Sunday, 3 June 2012

Sunday Times Where Was I ? Holiday Competition

Quite difficult this week. In order to get the answer to question one, you need to know that there is a poem about rustproofing the structure using wine and could easily mistake the Antelope Inn for the edifice in question, as it is right next to it. Near as I can figure it, the most likely answers are:

Q1. The Menai Suspension Bridge

Q2. William Hughes

(NB for question one, this is sometimes referred to as 'the Menai bridge' but there are two bridges over the Menai strait, the second being the Britannia bridge a kilometer or so to the south west of the suspension bridge. Google maps call it the 'Menai Suspension Bridge' )

The initial clues place us in the town of Bangor, Wales, at Garth pier (1500ft long and opened 1896). The structure with the literary reference to bibulousness is likely to be the Menai suspension bridge, it is around two miles south west of Bangor and there is some verse by Lewis Carrol about boiling it in wine.

White Knight to Alice:
"I heard him then, for I had just
completed my design,
To keep the Menai bridge from rust
By boiling it in wine."

—"Haddocks' Eyes", Through the Looking-Glass, Lewis Carroll

Skirting the northern periphery of the Snowdonia national park and travelling around fourteen miles,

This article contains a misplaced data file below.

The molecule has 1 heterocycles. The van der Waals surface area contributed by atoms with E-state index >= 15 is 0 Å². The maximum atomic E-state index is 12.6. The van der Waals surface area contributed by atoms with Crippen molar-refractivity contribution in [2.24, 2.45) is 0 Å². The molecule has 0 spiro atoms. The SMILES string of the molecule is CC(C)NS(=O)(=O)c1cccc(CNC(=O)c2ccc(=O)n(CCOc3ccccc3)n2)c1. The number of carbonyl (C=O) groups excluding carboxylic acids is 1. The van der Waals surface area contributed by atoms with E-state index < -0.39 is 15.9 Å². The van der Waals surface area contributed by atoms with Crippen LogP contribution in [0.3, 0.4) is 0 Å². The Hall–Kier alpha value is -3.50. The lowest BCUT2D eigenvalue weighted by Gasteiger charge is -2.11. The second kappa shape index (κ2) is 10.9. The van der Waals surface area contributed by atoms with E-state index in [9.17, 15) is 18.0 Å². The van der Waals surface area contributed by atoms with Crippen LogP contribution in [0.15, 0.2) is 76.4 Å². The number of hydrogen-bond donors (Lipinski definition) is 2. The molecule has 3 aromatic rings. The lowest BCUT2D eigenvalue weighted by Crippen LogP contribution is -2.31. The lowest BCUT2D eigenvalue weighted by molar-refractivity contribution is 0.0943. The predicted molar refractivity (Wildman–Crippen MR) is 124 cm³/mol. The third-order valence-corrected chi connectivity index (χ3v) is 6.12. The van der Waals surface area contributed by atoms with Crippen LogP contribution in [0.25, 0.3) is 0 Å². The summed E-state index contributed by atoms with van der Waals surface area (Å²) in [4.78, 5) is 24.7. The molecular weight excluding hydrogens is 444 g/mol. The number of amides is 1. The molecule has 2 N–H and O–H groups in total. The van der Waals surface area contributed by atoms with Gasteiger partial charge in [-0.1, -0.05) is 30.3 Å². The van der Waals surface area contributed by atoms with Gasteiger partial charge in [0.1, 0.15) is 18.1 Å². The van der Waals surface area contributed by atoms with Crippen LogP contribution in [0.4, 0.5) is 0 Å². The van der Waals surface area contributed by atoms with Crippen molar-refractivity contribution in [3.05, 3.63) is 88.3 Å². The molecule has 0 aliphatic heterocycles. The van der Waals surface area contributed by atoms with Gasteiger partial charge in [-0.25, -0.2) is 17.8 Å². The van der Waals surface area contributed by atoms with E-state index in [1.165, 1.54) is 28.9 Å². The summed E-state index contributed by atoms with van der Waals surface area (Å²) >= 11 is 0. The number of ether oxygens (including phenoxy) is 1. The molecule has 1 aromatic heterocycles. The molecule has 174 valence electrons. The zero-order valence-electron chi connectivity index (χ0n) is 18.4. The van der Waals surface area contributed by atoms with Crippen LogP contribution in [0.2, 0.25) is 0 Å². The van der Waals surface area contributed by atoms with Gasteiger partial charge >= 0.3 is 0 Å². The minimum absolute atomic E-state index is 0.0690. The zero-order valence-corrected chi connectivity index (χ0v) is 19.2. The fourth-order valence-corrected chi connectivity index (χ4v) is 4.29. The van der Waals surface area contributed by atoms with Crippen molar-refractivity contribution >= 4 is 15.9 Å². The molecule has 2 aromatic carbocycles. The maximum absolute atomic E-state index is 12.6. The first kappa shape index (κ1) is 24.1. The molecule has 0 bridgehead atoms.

takes us to the Conwy estuary.A likely candidate for the remains of a castle built by a king whose father was John, is Deganwy castle, which was reconstructed by Henry III (son of king John). The castle was destroyed after a long seige but I have so far not found any texts on how long this siege lasted.

Crossing the Conwy estuary takes us to the town of Llandudno, where the seventh Australian prime
minister, William Hughes (little digger) lived for a time. A lexicographer called Henry Liddell who
specialized in Greek and English lexicon had a holiday home in Llandudno. Some references claim that Lewis Carrol visited Llandudno in 1862 and he was an acquaintance of Liddel.

Llandudno pier is 2295 ft long and was opened in 1877. The great Orme is a 679 foot high
limestone headland near Llandudno and there is a funicular railway (opened 1902 with
track gauge of 3ft 6inches) there that takes you to just below the summit. There is
prehistoric copper mine on the great orme.